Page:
How the NDP could save politics

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Back at the grind. Spain was wonderful, Barcelona is an outstanding, walkable city and San Sebastian is just about the most beautiful little town in the world. I’m still exfoliating from spending a day on the beach.

Not a lot of new content these days save for this, my latest column, whose details are somewhat anachronistic because I wrote this before the election, tuning the language to ensure it would still work after the fact. It does… kinda.

Whatever your political views, few can deny the outstanding show the NDP put on in the May 2 election. It’s likely to change Canadian politics in every dramatic ways.

By Jesse Ferreras

A ho-hum election has drawn to a close.

Competing for attention with the Royal Wedding and the Stanley Cup playoffs, the election has not generated many interesting stories. Sure, former PMO advisor Bruce Carson is a shady operator with a lust for young female escorts. Yes, Bev Oda is an impulsive cabinet minister who doctored a document instead of just rejecting her staff’s recommendation.

And yes, Stephen Harper runs a semi-anarchist government that was put on trial in the court of public opinion for disrespecting the very Parliament he helps administer.

But all of that happened before the election. Few stories emerged to affect the vote itself… until its dying days.

What at one point seemed like a stagnant election, returning the Conservative Party to a minority government with the Liberals as their Official Opposition, has offered us a new possibility: the NDP as the leader among the opposition parties.

Looking at CBC’s Canada Votes website in the days before the election, we found the NDP riding high by almost any measure we had. EKOS Research had the NDP climbing from under 15 per cent popularity when the writ dropped to just fewer than 30 per cent on April 26. By way of comparison, the Liberals had dropped below 25 per cent and the Conservatives went from around 37 per cent on April 18 to 34 per cent on April 26.

All other major pollsters told a similar story.

Ipsos-Reid had the NDP going from just over 18 per cent on March 24 to almost 25 per cent on April 21. The Liberals sat at around 21 per cent in that poll. Leger Marketing was more modest in its projections. It saw the NDP going from about 19 per cent when the writ dropped to about 22 per cent on April 18.

Indeed – for at least a few days before the election was over, even an NDP government seemed plausible enough to scare Conservatives.

This is going to sound effusive – but I have a feeling that the NDP as the Official Opposition could be just the thing to fix Canadian politics, relatively speaking.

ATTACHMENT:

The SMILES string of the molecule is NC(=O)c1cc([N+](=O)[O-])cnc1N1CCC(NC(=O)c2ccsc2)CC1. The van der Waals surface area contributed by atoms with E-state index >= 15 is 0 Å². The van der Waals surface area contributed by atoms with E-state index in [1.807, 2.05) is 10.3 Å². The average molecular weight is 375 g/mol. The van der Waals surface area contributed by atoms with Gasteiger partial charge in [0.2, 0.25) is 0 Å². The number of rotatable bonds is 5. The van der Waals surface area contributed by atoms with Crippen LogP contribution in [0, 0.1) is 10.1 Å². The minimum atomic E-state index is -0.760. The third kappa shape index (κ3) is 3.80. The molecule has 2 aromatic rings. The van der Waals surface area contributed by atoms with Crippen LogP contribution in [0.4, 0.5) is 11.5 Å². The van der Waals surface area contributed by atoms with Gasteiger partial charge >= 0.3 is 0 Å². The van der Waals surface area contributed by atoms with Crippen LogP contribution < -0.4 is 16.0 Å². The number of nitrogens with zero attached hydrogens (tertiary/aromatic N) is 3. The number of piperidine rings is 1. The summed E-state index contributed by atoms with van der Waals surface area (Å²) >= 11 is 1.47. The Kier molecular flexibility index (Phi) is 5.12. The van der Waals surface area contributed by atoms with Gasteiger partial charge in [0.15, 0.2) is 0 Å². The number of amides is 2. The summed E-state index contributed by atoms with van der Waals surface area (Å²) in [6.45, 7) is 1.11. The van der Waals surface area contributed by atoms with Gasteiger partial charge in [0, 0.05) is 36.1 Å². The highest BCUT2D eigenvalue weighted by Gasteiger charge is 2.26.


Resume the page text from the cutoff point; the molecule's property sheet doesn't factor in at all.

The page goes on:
Since the Conservatives were elected as the governing party in 2006, the political scene has changed from sheer dominance by a single party to a spitting match between a right-wing coalition that wandered too long in the political wilderness and a centre-left party that believes it is divinely ordained to govern Canada – “the natural governing party,” they have called themselves in the past.

Watching Question Period is like a schoolyard brawl at recess. The two main parties barely let each other finish a question. They make animal noises and shout obscenities to drown each other out. This may be great for reporters and pundits covering the Hill, but many have complained that civility has been lost in our politics.

I believe the NDP could be the solution.

With the NDP as the Official Opposition, you have the groundwork for a real battle of ideas in Ottawa. On the governing side, we have a right wing party that holds up fiscal responsibility and government accountability as its values – however little they might actually act on them.

On the other side, you have a left wing party, fervently dedicated to social justice that has been dismissed for so long as a palatable alternative.

The reason that I think the NDP could bring civility to Canadian politics is very simple: they and the Conservatives don’t hate each other.

When you look at Question Period these days, you’re not seeing an exchange of ideas. You’re watching a blame contest, with the Tories deflecting all questions from the Liberals to reflect badly on their record in government. Their methods are an expression of severe frustration at being kept out of government from 1993 to 2006, and at being demonized as evangelicals and “scary Conservatives” for all those years.

Warren Kinsella, a Liberal strategist, continues to be proud that he used a Barney the dinosaur to mock Stockwell Day’s religious beliefs during the 2000 election.

With the NDP as the opposition, you essentially take away the hate. The Tories could castigate the NDP for some silly policies but they have no record in government to fall back on.

But beyond that, the Tories and the Dippers have even demonstrated an ability to work together. When the Prime Minister stood to deliver an apology for the residential school policy from the floor of the House, he thanked a number of people for urging him to do it – among them Jack Layton, the NDP leader.

Whether civility in politics is necessary is open to debate. We don’t elect our politicians to sit in the House and drink tea together. But since Harper became Prime Minister we’ve seen Parliament Hill devolve to such a level that its incivility eclipses that of the Americans – and that’s really saying something.

I welcome more civility in politics. And the NDP could well be the thing to make that happen.

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About jesseferreras

Sea to Sky-based journalist. Snowboarder, cyclist, cinephile, bon vivant.
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